The Girl with Seven Names by Hyanseo Lee. If you, like me, know little about North Korea and how it came to be what it is today, you’ve got to read this book. It’s a memoir written by a young woman who escaped from North Korea about 9 years ago. Her journey – and I mean JOURNEY – is harrowing, frightening, amazing, heart-rendering all at the same time. She chronicles the lives of the Kims (Kim Il-Sung, Kim Jong-Il to current Kim Jong Un), shares the strict propaganda that surrounds every North Korean citizen, the poverty and hunger, as well as the underground black market for food and goods. It took her awhile to get from North Korea, to China and eventually to South Korea, where she currently lives. She’s well educated and speaks English quite well. She was invited to be a speaker at a TED talk – you know about those, right? TED (Technology, Entertainment, Design) is a media organization which posts talks online for free distribution, under the slogan “ideas worth spreading.” I listen to them as  podcasts now and then. Always very educational, if sometimes over my head when it gets very technical. She works diligently for human rights now, doing her best to help other North Koreans escape. You owe it to yourself to read this book.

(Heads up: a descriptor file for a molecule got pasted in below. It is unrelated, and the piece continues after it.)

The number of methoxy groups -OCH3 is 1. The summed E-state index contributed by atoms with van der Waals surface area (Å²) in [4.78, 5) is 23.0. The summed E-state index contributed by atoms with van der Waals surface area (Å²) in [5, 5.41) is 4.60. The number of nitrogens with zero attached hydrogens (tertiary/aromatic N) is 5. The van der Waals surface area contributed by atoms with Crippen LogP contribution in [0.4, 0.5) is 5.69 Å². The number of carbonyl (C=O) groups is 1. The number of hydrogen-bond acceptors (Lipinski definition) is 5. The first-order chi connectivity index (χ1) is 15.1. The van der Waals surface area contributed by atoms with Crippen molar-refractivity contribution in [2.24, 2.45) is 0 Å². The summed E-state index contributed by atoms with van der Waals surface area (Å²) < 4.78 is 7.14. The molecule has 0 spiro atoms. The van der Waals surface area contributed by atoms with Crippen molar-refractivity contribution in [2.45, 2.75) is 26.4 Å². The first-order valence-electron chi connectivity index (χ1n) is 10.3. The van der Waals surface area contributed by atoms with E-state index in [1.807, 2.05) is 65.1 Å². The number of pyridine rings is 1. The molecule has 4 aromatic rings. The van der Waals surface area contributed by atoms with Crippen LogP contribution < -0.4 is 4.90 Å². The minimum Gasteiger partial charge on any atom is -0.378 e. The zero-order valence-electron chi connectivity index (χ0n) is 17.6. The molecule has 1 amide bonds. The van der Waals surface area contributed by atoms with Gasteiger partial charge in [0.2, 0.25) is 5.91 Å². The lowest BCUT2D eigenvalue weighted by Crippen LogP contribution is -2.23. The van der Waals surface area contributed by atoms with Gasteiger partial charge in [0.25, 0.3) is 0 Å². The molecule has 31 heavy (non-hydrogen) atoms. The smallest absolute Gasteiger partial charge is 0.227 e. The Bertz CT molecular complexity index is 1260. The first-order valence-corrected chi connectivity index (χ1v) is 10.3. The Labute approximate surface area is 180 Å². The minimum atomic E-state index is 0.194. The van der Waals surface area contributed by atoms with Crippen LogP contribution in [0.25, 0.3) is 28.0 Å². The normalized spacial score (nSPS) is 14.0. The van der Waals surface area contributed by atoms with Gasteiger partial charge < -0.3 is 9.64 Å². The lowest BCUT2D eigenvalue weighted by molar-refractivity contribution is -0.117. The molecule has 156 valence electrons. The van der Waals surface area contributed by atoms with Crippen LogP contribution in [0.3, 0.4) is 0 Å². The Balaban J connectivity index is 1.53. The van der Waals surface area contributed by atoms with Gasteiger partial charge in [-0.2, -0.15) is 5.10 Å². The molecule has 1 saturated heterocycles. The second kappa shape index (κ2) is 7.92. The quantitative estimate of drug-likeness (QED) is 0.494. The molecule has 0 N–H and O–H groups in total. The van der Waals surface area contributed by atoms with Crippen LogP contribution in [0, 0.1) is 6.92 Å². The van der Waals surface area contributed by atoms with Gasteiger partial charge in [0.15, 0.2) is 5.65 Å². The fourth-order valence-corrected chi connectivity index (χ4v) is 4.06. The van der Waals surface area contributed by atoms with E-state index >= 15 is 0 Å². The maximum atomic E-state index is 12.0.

Also just finished reading The Sandcastle Girls by Chris Bohjalian. Another WOW book. I’ve always liked the author – many years ago I read his book, Midwives and really liked it. Don’t confuse this book with the one I recently read, The Last Midwife: A Novel by Sandra Dallas that I reviewed recently. I think we read it in one of my book groups. He’s a brilliant writer, and this one has a lot of characters and twists. It’s a novel, but based on a lot of truth regarding the Armenian genocide. Most of the book takes place in Aleppo, Syria with some good Samaritan folk trying to help rescue people (mostly children) following the forced long marches the Turks made prodding the Turkish Armenians to exit their country. But it also jumps to near present day as a family member is trying to piece together obscure parts of her grandparents’ former lives there. She uncovers some hidden truths (many survivors of the genocide never-ever-ever wanted to talk about it) and a bit more about her Armenian heritage. A riveting book – I could hardly put it down. Lots to discuss for a book club read. I simply must read more of Bohjalian’s books (he’s written many).